Best prepackaged protein shake?
November 11, 2015 7:01 PM   Subscribe

Pretty simple. I've started lifting and making my macros is a mess, much less calories. Need a rec for a protein shake that requires me to open it, not make it.

I'm fine with my rest day macros/calories. I have that to a science. Making my training day macros is ridiculous. It's 115 more calories, 49 more carbs, and 9 less fat. I made calories today but I'm over in fat and under everywhere else, which apparently happens when you identify cheese as a food group.

So I think adding a higher carb protein shake is the thing. I can eat more or less my routine and just add this one thing. However, I have a tiny pain in the tail kitchen and I'm not going to make these bad boys -- I want grab and go, prepackaged. So what's the best option?

Brands I've looked at:

posted by Medieval Maven to Health & Fitness (6 answers total) 3 users marked this as a favorite
Is "add powder to water and stir" close enough to grab and go? Because I like On's whey isolate chocolate protein mix. 30g protein and I think 1g fat. Approx 100 cal. So it may get you all but your carbs in one go.

Costco carries it.
posted by zippy at 11:12 PM on November 11, 2015 [1 favorite]

You probably don't want to hear this, but most of those mixes don't give you anything real, cheaper food can give you, even if you are working out at a pro sport level.

There is plenty of research out there that shows you don't need or use most of what is in the mix. You're going to be literally pissing away most of it.
posted by clvrmnky at 4:55 AM on November 12, 2015

Yeah, I'm not asking because I think protein shakes are magical nutritional supplements. I'm asking literally because I need extra calories / carbs and this seems like the most logical, simple way to make my numbers.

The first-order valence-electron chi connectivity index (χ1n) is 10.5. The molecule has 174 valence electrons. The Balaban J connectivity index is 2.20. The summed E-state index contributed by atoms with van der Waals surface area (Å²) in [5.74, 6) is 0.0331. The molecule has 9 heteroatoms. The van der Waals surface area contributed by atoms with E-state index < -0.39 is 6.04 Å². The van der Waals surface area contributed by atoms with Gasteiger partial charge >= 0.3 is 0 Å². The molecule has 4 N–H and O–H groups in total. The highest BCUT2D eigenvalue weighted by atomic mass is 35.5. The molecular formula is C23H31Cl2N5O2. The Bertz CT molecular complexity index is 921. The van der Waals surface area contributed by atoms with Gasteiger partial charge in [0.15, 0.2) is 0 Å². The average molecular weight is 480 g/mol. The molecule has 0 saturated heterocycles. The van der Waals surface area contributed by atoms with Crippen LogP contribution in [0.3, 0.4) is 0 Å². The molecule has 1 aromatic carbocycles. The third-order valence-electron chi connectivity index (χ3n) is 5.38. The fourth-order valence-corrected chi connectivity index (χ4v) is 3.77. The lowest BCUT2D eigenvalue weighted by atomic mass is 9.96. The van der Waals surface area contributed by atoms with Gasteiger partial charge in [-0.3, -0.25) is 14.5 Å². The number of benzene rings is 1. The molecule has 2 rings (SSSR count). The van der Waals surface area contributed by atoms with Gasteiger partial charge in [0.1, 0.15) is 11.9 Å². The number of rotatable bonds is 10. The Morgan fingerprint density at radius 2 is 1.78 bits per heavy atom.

posted by Medieval Maven at 6:16 AM on November 12, 2015

Cottage cheese

1 cup of low-fat (1%) cottage cheese will give you 163 calories, 2g fat, 6g carbs, and 28g protein. And it's real food.

Some people just eat it straight, I mix equal parts skim milk and cottage cheese, add some fruit, maybe some honey and then blend it smooth with an immersion blender. It keeps for a few days in the fridge this way and then the texture starts to get wonky. I'm also planning on seeing how well it freezes so I can make a big batch and then freeze them in individual containers so that I can just take one out of the freezer and put it in the fridge a day or two before I'm going to drink it.
posted by VTX at 7:03 AM on November 12, 2015 [2 favorites]

If you can handle lactose, just drink a cup of whole milk. Or two cups of skim milk.

If you can't handle the lactose, cottage cheese or yogurt.

If you're okay with a little bit of cooking once a week, split pea soup. I'm totally serious: a pound of split peas, a quarter-pound of butter or olive oil, and some bacon ends. Keeps all week, high fiber, high protein, low glycemic index, high satiety index.

But among the options you've linked, the two are basically interchangeable. One has a few grams more fiber, the other a few grams more protein. Up to you which you prefer.
posted by d. z. wang at 7:58 AM on November 12, 2015

BSN Syntha-6 is hands down the best tasting protein powder on the market; a lot of people avoid it because its carb count is relatively high (probably why it tastes so good), but that makes it very good for your purposes. You don't need any kitchen space or even to make them in the kitchen, just get one of these and add water. I keep the entire apparatus in my gym bag (cup) and locker (bucket of protein).

Alternatively, I would say that replacing some of the food protein you're already taking in with a shake just because you're having trouble hitting your carb number seems roundabout to me. Traditionally high carb/low fat days are achieved by adding high carb/low fat foods to your meals, like sweet potatoes, brown rice, cereal, oatmeal, etc, and cutting back on things like full fat dairy, egg yolks, and fatty meat.
posted by telegraph at 10:01 AM on November 12, 2015

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